For years and years, advocates of big defense spending have argued there is a major economic benefit — jobs. These claims are ever more strident now because of high unemployment and threats to further growth in the defense budget. Hearing the footsteps on the unaffordable, underperforming F-35, Lockheed, among others, touts the jobs they pretend the program creates.
The defense budget does create jobs, but it is highly inefficient at it. Large portions of the total defense budget are spent on things that have nothing to do with jobs in the US; even the procurement and R&D accounts (i.e. the portions that porkers in and out of Congress claim to be US-jobs-rich) are terrible investments for employment.
Source for chart: Robert Pollin and Heidi Garrett-Peltier, “The U.S. Employment Effects of Military and Domestic Spending Priorities,” Department of Economics and Political Economy Research Institute (PERI), University of Massachusetts, October 2009.
The question is not whether military spending creates jobs – it is whether more jobs could be created by the same amount of money invested in other ways. The evidence on this point is clear.
- A billion dollars spent for military purposes creates 25% fewer jobs than a tax cut;
- one and one-half times fewer jobs than spending on clean energy production;
- and two and one-half times fewer jobs than spending on education.
And though average overall compensation is higher for military jobs than the others, these other forms of expenditure create more decent-paying jobs (those paying $64,000 per year or more) than military spending does.
Part of the reason that military spending creates fewer jobs than other forms of expenditure is that a large share of that money is either spent overseas or spent on imported goods. By contrast, most of the money generated by spending in areas like education is spent in the United States.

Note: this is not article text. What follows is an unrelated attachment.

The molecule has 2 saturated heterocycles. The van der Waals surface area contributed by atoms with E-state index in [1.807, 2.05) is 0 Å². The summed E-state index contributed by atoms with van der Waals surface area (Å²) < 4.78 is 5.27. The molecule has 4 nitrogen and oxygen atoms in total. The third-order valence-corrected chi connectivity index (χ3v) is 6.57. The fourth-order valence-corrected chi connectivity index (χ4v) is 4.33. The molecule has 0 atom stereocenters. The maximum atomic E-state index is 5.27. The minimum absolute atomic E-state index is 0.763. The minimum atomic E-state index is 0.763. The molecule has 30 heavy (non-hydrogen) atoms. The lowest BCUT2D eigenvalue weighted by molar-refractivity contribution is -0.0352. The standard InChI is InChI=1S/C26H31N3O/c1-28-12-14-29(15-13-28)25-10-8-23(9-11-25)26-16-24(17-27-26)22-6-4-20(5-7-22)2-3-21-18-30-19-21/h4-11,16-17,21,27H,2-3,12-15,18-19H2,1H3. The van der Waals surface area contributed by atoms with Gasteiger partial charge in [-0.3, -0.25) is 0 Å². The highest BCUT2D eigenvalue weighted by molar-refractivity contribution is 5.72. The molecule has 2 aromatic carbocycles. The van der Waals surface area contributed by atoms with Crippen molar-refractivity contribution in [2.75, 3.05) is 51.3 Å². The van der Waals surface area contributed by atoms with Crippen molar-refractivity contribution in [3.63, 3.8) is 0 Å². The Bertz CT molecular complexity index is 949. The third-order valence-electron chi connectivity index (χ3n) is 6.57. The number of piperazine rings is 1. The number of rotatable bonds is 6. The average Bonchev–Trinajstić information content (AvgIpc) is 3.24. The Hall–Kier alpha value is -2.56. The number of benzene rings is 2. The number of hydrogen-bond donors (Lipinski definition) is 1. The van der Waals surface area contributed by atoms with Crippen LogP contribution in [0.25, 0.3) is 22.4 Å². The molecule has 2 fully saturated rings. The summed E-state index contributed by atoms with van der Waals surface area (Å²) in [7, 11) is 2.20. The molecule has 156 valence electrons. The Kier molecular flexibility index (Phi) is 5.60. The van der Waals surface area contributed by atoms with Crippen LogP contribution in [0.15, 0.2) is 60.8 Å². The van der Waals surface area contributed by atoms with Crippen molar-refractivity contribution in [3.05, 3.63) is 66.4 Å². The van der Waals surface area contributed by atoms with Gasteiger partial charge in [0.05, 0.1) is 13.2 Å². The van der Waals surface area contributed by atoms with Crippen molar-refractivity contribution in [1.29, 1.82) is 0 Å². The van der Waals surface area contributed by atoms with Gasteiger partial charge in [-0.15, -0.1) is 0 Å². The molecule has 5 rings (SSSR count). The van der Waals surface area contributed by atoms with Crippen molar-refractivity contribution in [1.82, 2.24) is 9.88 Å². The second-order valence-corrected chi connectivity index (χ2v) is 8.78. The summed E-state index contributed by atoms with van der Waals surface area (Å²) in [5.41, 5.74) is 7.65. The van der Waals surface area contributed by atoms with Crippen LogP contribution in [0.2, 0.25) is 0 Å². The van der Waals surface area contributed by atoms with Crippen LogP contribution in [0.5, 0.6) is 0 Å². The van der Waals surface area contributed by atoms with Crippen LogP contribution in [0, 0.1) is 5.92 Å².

In addition, more of the military dollar goes to capital, as opposed to labor, than do the expenditures in the other job categories. For example, only 1.5% of the price of each F-35 Joint Strike Fighter pays for the labor costs involved in “manufacturing, fabrication, and assembly” work at the plane’s main production facility in Fort Worth, Texas. A full 85% of the F-35s costs go for overhead, not for jobs actually fabricating and assembling the aircraft.
In a climate in which deficit reduction is the central focus of budget policy in Washington, a dollar spent in one area is likely to come from cuts in other areas. The more money we spend on unneeded weapons programs, the more layoffs there will be of police officers, firefighters, teachers and other workers whose jobs are funded directly or indirectly by federal spending.
 Jobs figures come from Robert Pollin and Heidi Garrett-Peltier, “The U.S. Employment Effects of Military and Domestic Spending Priorities,” Department of Economics and Political Economy Research Institute (PERI), October 2009. The study was commissioned by the Institute for Policy Studies and WAND, Women’s Action for New Directions. For a summary of these points, see “What Kinds of Federal Spending Create the Most Good Jobs?” available at http://www.ips-dc.org/
 U.S. Committee on Armed Services, “Hearing to Receive Testimony on the F-35 Joint Strike Fighter Program in Review of the Defense Authorization Request for Fiscal Year 2012 and Future Years Defense Program,” May 19, 2011, p. 14.
 Andrea Shalal-Esa, “Lockheed, Pentagon Vow to Attack F-35 Costs,” Reuters.com, May 12, 2011.
Winslow T. Wheeler
Straus Military Reform Project
Center for Defense Information